In a recent conversation I had with a work associate the topic of Calvinism came up. It ran the gambit of Christian doctrinal truths/arguments that various denominations hold to, whether their 4 point Calvinists, 3/5 Arminian, or whatever. For a while I got sucked hard into the neo-Reformed stream of thinking, which is pretty much old Reformation cake with Emergent frosting. Well, I suppose that’s simplifying things quite a bit and I’m sure there are more than a lot that wouldn’t appreciate being associated with the “emergent church.” In fact, a well-known Reformed pastor who has been outspoken about the fact that he is no longer connected to that “stream” of Christian “philosophy.”
Doctrine can bring together or divide Christians, and one of the hot topics in evangelical churches today seems to be Calvinism vs. Arminianism. The Southern Baptist Convention is taking shots at prominent Protestant, Reformed, Calvinist apologists and vice versa. I don’t know how much name dropping is appropriate, but it doesn’t take much research to see how much debate is going on with the Church universal over the topic. A quick search on Google of “Calvinism vs. Arminianism” came up with 122,000 hits. That’s just a taste (not of the background or history, but more) of the current debate that continues between the two theological highways to salvation.
Now, there are several sound, strong, Biblical arguments for both camps. The problem is that in arguing for one “side” each “team” ends up skipping over verses that would support the other. I’ll take a look at some of the strongest supporting verses for each line of thinking. I’ll start with Arminianism first and then move on to Calvinism.
1 John 2:2 – He is the propitiation for our sins, and not for ours only but also for the sins of the whole world.
2 Peter 3:9 – The Lord is not slow to fulfill his promise as some count slowness, not wishing that any should perish, but that all should reach repentance.
1 Timothy 2:3-6 – This is good, and it is pleasing in the sight of God our Savior, who desires all people to be saved and to come to the knowledge of the truth. For there is one God, and there is one mediator between God and men, the man Christ Jesus, who gave himself as a ransom for all, which is the testimony given at the proper time.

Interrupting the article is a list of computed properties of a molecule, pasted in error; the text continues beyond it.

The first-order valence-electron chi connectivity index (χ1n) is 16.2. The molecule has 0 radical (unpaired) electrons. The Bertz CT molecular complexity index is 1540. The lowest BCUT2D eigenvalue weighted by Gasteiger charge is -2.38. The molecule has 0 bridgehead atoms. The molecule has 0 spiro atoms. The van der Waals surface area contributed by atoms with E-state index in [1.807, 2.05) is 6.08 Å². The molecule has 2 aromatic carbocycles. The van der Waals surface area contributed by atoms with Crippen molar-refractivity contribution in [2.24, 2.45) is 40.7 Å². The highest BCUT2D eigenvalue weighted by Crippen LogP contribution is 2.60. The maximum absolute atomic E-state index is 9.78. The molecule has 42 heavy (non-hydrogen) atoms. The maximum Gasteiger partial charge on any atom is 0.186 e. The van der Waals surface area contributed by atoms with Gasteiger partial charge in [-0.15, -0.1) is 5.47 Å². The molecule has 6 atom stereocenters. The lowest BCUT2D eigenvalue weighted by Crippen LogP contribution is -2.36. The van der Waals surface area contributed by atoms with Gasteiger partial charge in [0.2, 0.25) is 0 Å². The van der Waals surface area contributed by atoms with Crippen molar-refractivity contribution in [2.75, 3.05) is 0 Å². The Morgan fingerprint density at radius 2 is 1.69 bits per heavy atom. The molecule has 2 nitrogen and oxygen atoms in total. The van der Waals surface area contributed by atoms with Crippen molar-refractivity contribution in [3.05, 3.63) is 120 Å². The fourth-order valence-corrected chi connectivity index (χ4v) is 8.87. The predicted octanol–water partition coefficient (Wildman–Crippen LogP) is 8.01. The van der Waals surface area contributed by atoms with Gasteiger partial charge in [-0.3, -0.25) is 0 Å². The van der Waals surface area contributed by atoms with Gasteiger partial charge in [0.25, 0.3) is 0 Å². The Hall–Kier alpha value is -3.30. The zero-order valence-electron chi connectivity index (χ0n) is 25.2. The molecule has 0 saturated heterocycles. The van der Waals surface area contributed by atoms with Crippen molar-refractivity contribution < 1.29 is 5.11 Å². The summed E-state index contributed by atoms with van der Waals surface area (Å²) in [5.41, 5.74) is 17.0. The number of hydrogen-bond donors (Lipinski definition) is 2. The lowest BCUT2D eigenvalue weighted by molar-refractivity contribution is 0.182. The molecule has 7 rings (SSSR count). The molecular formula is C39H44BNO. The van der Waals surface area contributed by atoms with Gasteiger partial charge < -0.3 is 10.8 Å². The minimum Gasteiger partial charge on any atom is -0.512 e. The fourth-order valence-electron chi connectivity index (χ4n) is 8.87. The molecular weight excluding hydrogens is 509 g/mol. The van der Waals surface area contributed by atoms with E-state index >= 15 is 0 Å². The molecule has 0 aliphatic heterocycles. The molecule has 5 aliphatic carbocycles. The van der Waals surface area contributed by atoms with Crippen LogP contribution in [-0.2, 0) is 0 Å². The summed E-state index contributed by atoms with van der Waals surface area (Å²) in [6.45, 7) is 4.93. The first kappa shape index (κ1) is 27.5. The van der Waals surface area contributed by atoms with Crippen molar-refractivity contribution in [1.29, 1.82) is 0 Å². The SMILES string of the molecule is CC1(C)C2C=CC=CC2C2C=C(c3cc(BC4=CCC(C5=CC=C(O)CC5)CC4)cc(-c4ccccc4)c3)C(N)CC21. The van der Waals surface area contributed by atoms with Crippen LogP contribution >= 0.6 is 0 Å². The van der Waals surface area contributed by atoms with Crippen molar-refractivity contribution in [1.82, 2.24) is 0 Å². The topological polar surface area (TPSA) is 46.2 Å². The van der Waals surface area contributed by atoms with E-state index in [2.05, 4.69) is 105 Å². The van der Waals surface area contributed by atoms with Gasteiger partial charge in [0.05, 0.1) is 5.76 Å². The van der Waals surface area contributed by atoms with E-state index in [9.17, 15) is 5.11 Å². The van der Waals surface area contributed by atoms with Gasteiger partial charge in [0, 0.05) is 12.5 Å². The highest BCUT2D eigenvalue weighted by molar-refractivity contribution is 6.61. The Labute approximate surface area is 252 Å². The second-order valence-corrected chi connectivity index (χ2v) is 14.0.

And then there’s the game winning touchdown of a verse that everyone knows, John 3:16:
For God so loved the world, that he gave his only Son, that whoever believes in him should not perish but have eternal life.
This was just a very short list of verses that talk about God’s desire that the entire world would be saved. And that would make sense, wouldn’t it? Why would God create people without the express purpose of saving them? The Calvinist would argue the definition of the word “world.” Are the writers of scripture (inspired by God) referring to the entire world, the known world of that historical era, what? Is God looking to save all through Christ’s sacrifice, or does all not mean all. If not then it’s a funny way of saying it.
The Calvinists have just a compelling of a case:
John 6:37 – All that the Father gives me will come to me, and whoever comes to me I will never cast out.
John 6:44 – No one can come to me unless the Father who sent me draws him. And I will raise him up on the last day.
Matthew 19:25-26 – When the disciples heard this, they were greatly astonished, saying, “Who then can be saved?” But Jesus looked at them and said, “With man this is impossible, but with God all things are possible.”
And here’s a great look into the biblical foundation of Sovereign Grace:
Romans 11:5-7 – So too at the present time there is a remnant, chosen by grace. But if it is by grace, it is no longer on the basis of works; otherwise grace would no longer be grace. What then? Israel failed to obtain what it was seeking. The elect obtained it, but the rest were hardened.